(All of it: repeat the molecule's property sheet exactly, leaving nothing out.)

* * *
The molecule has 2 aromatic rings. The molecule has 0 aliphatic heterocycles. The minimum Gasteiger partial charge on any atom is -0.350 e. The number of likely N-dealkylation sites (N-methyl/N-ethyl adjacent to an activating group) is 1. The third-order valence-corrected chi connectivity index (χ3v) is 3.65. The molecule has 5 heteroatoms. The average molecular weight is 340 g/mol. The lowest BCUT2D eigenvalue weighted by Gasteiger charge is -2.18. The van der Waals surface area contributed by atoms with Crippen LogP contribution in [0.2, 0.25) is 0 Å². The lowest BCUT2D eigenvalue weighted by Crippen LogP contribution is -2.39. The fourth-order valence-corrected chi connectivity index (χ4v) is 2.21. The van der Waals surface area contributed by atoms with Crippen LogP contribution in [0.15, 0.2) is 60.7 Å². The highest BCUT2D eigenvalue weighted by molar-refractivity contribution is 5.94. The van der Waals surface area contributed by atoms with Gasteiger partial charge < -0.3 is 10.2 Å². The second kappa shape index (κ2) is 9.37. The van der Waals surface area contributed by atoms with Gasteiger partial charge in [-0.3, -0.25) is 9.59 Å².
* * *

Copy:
The molecule has 2 aromatic rings. The molecule has 0 aliphatic heterocycles. The minimum Gasteiger partial charge on any atom is -0.350 e. The number of likely N-dealkylation sites (N-methyl/N-ethyl adjacent to an activating group) is 1. The third-order valence-corrected chi connectivity index (χ3v) is 3.65. The molecule has 5 heteroatoms. The average molecular weight is 340 g/mol. The lowest BCUT2D eigenvalue weighted by Gasteiger charge is -2.18. The van der Waals surface area contributed by atoms with Crippen LogP contribution in [0.2, 0.25) is 0 Å². The lowest BCUT2D eigenvalue weighted by Crippen LogP contribution is -2.39. The fourth-order valence-corrected chi connectivity index (χ4v) is 2.21. The van der Waals surface area contributed by atoms with Crippen LogP contribution in [0.15, 0.2) is 60.7 Å². The highest BCUT2D eigenvalue weighted by molar-refractivity contribution is 5.94. The van der Waals surface area contributed by atoms with Gasteiger partial charge < -0.3 is 10.2 Å². The second kappa shape index (κ2) is 9.37. The van der Waals surface area contributed by atoms with Gasteiger partial charge in [-0.3, -0.25) is 9.59 Å².